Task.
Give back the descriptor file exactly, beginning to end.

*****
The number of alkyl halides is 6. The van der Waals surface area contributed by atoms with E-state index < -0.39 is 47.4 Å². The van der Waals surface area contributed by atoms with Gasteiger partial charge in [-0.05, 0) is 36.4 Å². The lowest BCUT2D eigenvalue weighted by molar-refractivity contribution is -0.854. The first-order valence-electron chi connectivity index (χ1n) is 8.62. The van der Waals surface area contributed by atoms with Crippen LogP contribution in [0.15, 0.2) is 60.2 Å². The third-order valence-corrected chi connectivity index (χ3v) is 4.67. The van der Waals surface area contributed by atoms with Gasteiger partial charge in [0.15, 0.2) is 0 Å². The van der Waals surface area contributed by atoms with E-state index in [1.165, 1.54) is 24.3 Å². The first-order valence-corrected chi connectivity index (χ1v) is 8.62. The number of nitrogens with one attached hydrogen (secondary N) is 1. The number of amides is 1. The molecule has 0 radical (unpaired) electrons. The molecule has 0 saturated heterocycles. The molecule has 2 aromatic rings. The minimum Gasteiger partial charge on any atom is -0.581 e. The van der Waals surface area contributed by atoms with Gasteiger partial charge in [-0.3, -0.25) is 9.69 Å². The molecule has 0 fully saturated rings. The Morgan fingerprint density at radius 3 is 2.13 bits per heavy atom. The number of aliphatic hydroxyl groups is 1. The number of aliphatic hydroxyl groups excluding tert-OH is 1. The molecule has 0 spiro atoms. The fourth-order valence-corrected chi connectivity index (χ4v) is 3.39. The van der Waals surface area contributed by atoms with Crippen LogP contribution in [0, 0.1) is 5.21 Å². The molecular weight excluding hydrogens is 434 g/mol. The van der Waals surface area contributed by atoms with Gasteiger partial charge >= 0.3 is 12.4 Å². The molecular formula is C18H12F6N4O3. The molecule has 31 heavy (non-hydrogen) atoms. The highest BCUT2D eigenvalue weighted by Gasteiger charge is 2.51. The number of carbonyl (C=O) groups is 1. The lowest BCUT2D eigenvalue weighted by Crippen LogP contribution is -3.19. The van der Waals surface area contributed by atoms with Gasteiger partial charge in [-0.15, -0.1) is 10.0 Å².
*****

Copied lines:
The number of alkyl halides is 6. The van der Waals surface area contributed by atoms with E-state index < -0.39 is 47.4 Å². The van der Waals surface area contributed by atoms with Gasteiger partial charge in [-0.05, 0) is 36.4 Å². The lowest BCUT2D eigenvalue weighted by molar-refractivity contribution is -0.854. The first-order valence-electron chi connectivity index (χ1n) is 8.62. The van der Waals surface area contributed by atoms with Crippen LogP contribution in [0.15, 0.2) is 60.2 Å². The third-order valence-corrected chi connectivity index (χ3v) is 4.67. The van der Waals surface area contributed by atoms with Gasteiger partial charge in [0.15, 0.2) is 0 Å². The van der Waals surface area contributed by atoms with E-state index in [1.165, 1.54) is 24.3 Å². The first-order valence-corrected chi connectivity index (χ1v) is 8.62. The number of nitrogens with one attached hydrogen (secondary N) is 1. The number of amides is 1. The molecule has 0 radical (unpaired) electrons. The molecule has 0 saturated heterocycles. The molecule has 2 aromatic rings. The minimum Gasteiger partial charge on any atom is -0.581 e. The van der Waals surface area contributed by atoms with Gasteiger partial charge in [-0.3, -0.25) is 9.69 Å². The molecule has 0 fully saturated rings. The Morgan fingerprint density at radius 3 is 2.13 bits per heavy atom. The number of aliphatic hydroxyl groups is 1. The number of aliphatic hydroxyl groups excluding tert-OH is 1. The molecule has 0 spiro atoms. The fourth-order valence-corrected chi connectivity index (χ4v) is 3.39. The van der Waals surface area contributed by atoms with Crippen LogP contribution in [0, 0.1) is 5.21 Å². The molecular weight excluding hydrogens is 434 g/mol. The van der Waals surface area contributed by atoms with Gasteiger partial charge >= 0.3 is 12.4 Å². The molecular formula is C18H12F6N4O3. The molecule has 31 heavy (non-hydrogen) atoms. The highest BCUT2D eigenvalue weighted by Gasteiger charge is 2.51. The number of carbonyl (C=O) groups is 1. The lowest BCUT2D eigenvalue weighted by Crippen LogP contribution is -3.19. The van der Waals surface area contributed by atoms with Gasteiger partial charge in [-0.15, -0.1) is 10.0 Å².